Remember the Google Barge?
The search giant made a change to a help page for users, after a backlash over its data collection practices.
The company says they've received 11 reports of injury.
Both the Honda and Chrysler ended up earning the Top Safety Pick accolade.
There's a lot going on in this two-minute trailer.
We don't know how much it costs, or when it's arriving. But it's been almost a year since Apple announced it.
After a judge ruled in March that coffee should be served with jolting labels that alert drinkers to a cancer risk, the state of California seems to have woken up to the concern that its pervasive health warnings may have gone too far.
“There’s a danger to overwarning—it’s important to warn about real health risks,” Sam Delson told The New York Times.
Delson is the deputy director for external and legislative affairs for California’s Office of Environmental Health Hazard Assessment. The office proposed a regulation shortly after a March ruling that would unequivocally declare that any cancer-linked components of roasted and brewed coffee “pose no significant risk of cancer.” Today, August 16, the proposed regulation is getting a public hearing in Sacramento.
Last week Samsung announced its latest flagship phone, the Galaxy Note 9. But is its new $1,000 price worth it? CNET wants to know your thoughts.
Here's a breakdown of the debate that pits free speech and gun rights against public safety.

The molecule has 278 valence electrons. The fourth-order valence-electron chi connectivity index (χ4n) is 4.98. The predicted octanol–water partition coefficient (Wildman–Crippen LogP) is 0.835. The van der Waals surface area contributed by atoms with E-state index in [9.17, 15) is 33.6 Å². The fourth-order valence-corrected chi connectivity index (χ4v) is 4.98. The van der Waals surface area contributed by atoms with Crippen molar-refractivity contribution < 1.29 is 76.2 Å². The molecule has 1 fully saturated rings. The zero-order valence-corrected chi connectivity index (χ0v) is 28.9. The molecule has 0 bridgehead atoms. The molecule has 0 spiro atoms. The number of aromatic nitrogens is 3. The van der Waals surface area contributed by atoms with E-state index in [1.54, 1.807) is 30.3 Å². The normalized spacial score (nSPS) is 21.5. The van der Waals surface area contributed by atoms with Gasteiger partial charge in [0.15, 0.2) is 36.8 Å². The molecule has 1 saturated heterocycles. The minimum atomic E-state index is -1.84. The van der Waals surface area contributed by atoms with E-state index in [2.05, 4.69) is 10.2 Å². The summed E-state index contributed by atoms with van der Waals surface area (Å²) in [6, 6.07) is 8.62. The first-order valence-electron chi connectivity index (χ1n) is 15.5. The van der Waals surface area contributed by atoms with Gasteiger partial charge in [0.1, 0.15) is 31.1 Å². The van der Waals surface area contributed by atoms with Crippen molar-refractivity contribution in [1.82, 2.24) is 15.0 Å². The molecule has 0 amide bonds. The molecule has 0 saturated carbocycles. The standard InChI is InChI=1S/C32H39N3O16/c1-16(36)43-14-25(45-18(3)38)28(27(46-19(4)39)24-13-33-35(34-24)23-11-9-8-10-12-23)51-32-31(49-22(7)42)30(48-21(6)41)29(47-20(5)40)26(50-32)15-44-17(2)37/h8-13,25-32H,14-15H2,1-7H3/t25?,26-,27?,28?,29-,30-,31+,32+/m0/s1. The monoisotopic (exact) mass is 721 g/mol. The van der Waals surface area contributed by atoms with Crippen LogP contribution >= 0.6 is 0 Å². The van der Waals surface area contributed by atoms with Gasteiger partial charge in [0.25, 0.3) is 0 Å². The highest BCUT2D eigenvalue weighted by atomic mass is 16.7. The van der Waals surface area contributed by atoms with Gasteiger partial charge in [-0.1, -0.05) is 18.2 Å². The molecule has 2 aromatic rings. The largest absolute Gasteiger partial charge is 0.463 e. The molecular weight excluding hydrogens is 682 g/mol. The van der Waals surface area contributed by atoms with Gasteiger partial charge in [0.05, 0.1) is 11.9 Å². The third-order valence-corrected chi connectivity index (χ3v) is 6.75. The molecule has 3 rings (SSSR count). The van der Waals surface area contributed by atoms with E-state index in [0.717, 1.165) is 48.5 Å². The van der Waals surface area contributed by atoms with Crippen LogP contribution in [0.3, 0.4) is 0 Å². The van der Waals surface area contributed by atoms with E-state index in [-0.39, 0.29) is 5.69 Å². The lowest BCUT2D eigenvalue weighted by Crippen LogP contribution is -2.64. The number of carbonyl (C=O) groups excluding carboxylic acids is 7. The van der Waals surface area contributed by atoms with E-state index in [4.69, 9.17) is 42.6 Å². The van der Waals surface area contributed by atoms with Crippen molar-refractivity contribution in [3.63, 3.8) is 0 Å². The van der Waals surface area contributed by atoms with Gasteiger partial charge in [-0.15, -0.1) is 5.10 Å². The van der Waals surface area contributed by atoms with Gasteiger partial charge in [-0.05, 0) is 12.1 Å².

It has potential, but don't expect anything useful too soon
The world’s smallest transistor can be controlled by a single atom, according to a scientists from the Karlsruhe Institute of Technology in Germany.…
Remember Google's Project Maven? Employees reportedly have a new ethical axe to grind.
Tsinghua University blamed for espionage attack
An attack on US government facilities in Alaska has been traced back to China's Tsinghua University and a larger hacking effort.…
Ford is developing redundant electrical systems and many other safeguards for autonomous vehicles.
MoviePass now decides which six movies you can choose from each day. Whee!
Social media shifts APIs, starts charging for some features
Is Twitter broken? That's what many are asking today as their favorite apps for the social media service suddenly appeared to stop working.…
The Federal Communications Commission chairman has known that his agency's claims about being hit by DDoS attacks were false for more than six months, but he says he could not correct the record publicly because of an internal investigation that didn't wrap up until this month.
The FCC Office of Inspector General (OIG) issued its report on the matter last week, finding that the FCC lied to Congress when it claimed that DDoS attacks caused a May 2017 outage that temporarily prevented net neutrality supporters from filing comments opposing Pai's plan to kill net neutrality rules. The false claims were made primarily by former Chief Information Officer David Bray, and Bray's false statements were sent to Congress in attachments to letters that Pai wrote to lawmakers.
At an FCC oversight hearing held today by the Senate Commerce Committee, Sen. Brian Schatz (D-Hawaii) pressed FCC Chairman Ajit Pai on his failure to correct those false statements until this month.
Pai says he doubted claims the FCC's comment system had been taken down by a cyberattack, but adds he was asked to keep quiet until a full report was made public.
It’s a key reason why those elections had less trouble with cybersecurity.
We break down CNET's full review of the Note 9, talk about T-Mobile customers getting Pandora Plus free for a year, and discuss crappy customer service.
David Harbour praises "great scripts" for next year, and notes that the actors are "out of our comfort zone."